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Climbing the Mountain

01-21-2013, 03:53 PM
Joined: Sep 2011
Location: Chicago!
Posts: 160
Climbing the Mountain

Hey everyone!

I'm working on a new game, and I dunno if this is the way to go about it or not, but I'm going to be posting works in progress and hopefully you enjoy what I'm up to.

There's a part of me that worries about WIP ruining the magic of what I'm trying to create, showing you all the turning gears, but it's a risk I'm willing to try.

So, the base idea I'm working from is a one-button game where you try to ascend a mountain to reach the monastery at the top. It's a new challenge for me as it's going to be a randomly generated game. The goal is to choose the best paths to walk/climb such that you have the energy to reach all the way to the top.

If you haven't played my previous game, Dead End HD, well like that, I want this to be tough, hopefully forcing you to get better and smarter. But unlike Dead End, I want it to have more story content, more a feeling of a meaningful world.

So that's that, and to start off, here are some various images, firstly of some style sketches, and then some pictures of the path generation [very] in progress (the second one is totally broken, but looks awesome!).

Cheers, folks!

Last edited by randyo; 01-21-2013 at 03:59 PM.
01-21-2013, 09:00 PM
Joined: Dec 2009
Location: Berlin, Germany
Posts: 1,669
reminds me of an free climbing game idea i had in the early ipad days.. where you control your arms separately with some sort of dual stick controls to strategically reach ledges.. and look around for them using tils to move your head ..

anyway.. the idea is interesting.. lets see how it turn out

good luck

04-11-2013, 02:08 AM
Joined: Sep 2011
Location: Chicago!
Posts: 160
Random rambling musings on my random game! (These days I'm mostly making art for my friend's PC puzzle-platformer: http://indiestatik.com/2013/01/25/es...hots-and-info/ )

I have been having both a fun and excruciating time designing this game. It's about choosing the paths you take up a mountainside, do you stay on the main path and rest at villages that fully regenerate you, or do you venture off the main path, bypassing villages but getting a more powerful "energy" that's more rare.

By making this game about planning rather than doing (even though you are doing the movement as well), the challenge is generating a fun challenge about planning decisions. Decision-making is about awareness or lack thereof?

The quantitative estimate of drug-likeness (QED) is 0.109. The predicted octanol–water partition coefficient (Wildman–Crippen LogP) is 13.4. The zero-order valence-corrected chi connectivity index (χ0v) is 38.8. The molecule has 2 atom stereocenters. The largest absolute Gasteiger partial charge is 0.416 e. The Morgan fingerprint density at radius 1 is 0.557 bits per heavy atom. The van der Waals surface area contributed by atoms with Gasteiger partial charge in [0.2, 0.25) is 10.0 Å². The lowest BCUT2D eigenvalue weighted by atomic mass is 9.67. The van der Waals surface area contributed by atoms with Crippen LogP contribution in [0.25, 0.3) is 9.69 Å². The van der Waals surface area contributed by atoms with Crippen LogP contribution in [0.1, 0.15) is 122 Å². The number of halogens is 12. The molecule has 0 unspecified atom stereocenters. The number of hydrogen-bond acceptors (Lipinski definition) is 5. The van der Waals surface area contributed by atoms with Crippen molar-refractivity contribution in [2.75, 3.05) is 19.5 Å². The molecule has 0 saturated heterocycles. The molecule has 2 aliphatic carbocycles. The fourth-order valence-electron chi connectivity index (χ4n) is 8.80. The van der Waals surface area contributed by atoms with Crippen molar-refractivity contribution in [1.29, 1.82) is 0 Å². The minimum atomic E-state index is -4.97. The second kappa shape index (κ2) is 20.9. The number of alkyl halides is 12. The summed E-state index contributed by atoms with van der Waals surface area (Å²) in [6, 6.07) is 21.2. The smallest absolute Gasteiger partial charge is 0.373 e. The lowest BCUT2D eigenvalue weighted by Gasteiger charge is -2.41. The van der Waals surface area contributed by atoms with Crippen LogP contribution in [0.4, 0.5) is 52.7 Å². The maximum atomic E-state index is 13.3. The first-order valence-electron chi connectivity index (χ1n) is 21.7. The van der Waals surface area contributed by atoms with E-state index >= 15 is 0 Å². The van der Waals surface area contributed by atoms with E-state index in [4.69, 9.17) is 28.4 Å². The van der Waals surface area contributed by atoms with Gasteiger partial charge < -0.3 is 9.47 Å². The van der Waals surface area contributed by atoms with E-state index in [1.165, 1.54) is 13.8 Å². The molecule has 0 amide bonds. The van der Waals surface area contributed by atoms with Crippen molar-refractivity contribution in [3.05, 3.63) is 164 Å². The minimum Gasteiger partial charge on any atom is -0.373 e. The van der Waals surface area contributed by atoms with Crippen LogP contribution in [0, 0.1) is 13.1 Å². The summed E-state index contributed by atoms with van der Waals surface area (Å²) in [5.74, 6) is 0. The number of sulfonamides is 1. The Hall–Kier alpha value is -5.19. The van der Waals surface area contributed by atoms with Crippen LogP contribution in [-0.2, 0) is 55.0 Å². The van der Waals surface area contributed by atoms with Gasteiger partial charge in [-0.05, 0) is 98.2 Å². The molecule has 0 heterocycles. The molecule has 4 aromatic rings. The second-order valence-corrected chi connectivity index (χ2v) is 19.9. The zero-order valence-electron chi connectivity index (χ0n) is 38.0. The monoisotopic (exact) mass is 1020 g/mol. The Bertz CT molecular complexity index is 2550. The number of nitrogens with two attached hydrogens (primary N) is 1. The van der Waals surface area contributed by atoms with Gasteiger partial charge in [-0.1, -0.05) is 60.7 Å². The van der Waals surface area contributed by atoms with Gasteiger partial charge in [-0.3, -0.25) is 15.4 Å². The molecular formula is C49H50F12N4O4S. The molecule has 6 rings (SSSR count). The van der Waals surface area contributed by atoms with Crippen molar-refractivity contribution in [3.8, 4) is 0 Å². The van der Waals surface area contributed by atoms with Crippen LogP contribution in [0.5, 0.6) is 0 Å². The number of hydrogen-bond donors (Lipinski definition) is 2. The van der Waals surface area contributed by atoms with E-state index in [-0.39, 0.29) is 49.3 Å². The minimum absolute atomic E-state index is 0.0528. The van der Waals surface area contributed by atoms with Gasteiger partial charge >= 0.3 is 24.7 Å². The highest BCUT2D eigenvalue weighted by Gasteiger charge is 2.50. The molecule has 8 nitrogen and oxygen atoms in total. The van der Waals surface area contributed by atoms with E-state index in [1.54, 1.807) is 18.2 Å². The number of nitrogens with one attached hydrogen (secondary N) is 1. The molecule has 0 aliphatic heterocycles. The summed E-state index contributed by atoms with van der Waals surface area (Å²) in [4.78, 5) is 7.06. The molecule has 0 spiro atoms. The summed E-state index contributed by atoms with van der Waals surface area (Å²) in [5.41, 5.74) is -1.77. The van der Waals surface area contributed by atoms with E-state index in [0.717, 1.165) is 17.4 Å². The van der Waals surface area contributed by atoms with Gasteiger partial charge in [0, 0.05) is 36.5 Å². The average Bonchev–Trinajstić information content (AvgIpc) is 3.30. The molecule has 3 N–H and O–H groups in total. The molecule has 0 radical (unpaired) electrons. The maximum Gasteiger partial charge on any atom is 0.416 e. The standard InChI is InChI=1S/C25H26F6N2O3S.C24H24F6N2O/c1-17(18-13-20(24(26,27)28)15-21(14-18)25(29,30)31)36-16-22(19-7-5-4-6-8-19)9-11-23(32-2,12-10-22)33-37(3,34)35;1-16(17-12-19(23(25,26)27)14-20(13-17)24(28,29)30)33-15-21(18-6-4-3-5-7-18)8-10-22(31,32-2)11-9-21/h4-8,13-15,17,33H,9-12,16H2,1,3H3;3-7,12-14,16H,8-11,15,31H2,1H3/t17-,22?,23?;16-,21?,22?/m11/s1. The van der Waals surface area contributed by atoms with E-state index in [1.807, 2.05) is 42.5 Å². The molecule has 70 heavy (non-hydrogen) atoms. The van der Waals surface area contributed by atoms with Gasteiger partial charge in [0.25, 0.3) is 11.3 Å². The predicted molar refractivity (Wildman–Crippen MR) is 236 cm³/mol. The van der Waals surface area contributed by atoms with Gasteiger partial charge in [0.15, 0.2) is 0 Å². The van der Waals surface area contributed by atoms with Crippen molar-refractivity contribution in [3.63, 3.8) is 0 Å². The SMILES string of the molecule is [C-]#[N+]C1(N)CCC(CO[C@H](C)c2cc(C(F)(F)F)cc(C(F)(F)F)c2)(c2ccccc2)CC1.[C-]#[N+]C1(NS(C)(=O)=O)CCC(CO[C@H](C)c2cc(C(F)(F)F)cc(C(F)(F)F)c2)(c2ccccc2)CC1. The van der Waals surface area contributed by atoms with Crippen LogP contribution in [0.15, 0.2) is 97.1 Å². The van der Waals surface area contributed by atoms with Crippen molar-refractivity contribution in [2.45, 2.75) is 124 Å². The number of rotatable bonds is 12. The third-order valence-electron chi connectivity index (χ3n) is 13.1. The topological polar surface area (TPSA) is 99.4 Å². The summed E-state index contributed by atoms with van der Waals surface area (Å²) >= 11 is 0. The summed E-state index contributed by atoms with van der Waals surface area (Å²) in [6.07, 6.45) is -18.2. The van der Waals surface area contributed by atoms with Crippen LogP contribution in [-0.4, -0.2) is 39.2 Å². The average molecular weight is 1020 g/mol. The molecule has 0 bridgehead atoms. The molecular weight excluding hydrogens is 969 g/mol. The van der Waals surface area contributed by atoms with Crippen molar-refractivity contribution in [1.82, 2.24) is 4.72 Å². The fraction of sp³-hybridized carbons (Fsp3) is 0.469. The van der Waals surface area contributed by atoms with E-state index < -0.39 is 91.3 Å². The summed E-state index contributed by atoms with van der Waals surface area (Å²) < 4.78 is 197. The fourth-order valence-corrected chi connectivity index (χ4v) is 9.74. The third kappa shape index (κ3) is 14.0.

Should the game be about immediate challenges or should it be about long-term decisions? I want both. In Dead End it was always about surviving moment-to-moment, which I like, and that gets you a bit further in the long term. Dead End has increasingly fewer moments of safety. You have to play smart over and over until you get a respite.

Hmm, writing this out is useful.

The question is how explicitly do I present the correct path? Perhaps I've been so set on having right and wrong be more vague in the game that I'm missing the joy of reactionary planning.

I want this game to be about skill. Challenging yourself, taking risks. But a risk means you don't know how it will turn out... I don't want it chance-driven. Gah, it's amazing how hard it is to design something seemingly so simple! Hopefully I will find an answer to this design challenge.

04-16-2013, 06:31 PM
Joined: Sep 2011
Location: Chicago!
Posts: 160
Update #2: Monk Ascending

Thank you guys! Whether you realize it or not, my decision to post on here last week was a god-send in helping me figure out design changes to my game.

I said that I couldn't tell if there was too much randomness to gameplay. Welp, typing it all out made me realize that the cool twisting paths you see in my previous post are totally unnecessary.

By building gameplay around random twisting paths I made the gameplay itself random and twisting rather than focused and understandable. There are no more paths that meander between diagonal and vertical and back to diagonal. The "branches" are straight vertical paths and the main path is only made of diagonals. Make as much of the game predictable as possible, and remove the randomness where possible.

I'm guessing it doesn't seem like much has changed in the last few images posted, but believe you me, the game's design is starting to feel crisp.

I may even add some initial rough art soon! Well, once I get the control scheme working more smoothly. Cheers!

06-19-2013, 02:25 PM
Joined: Sep 2011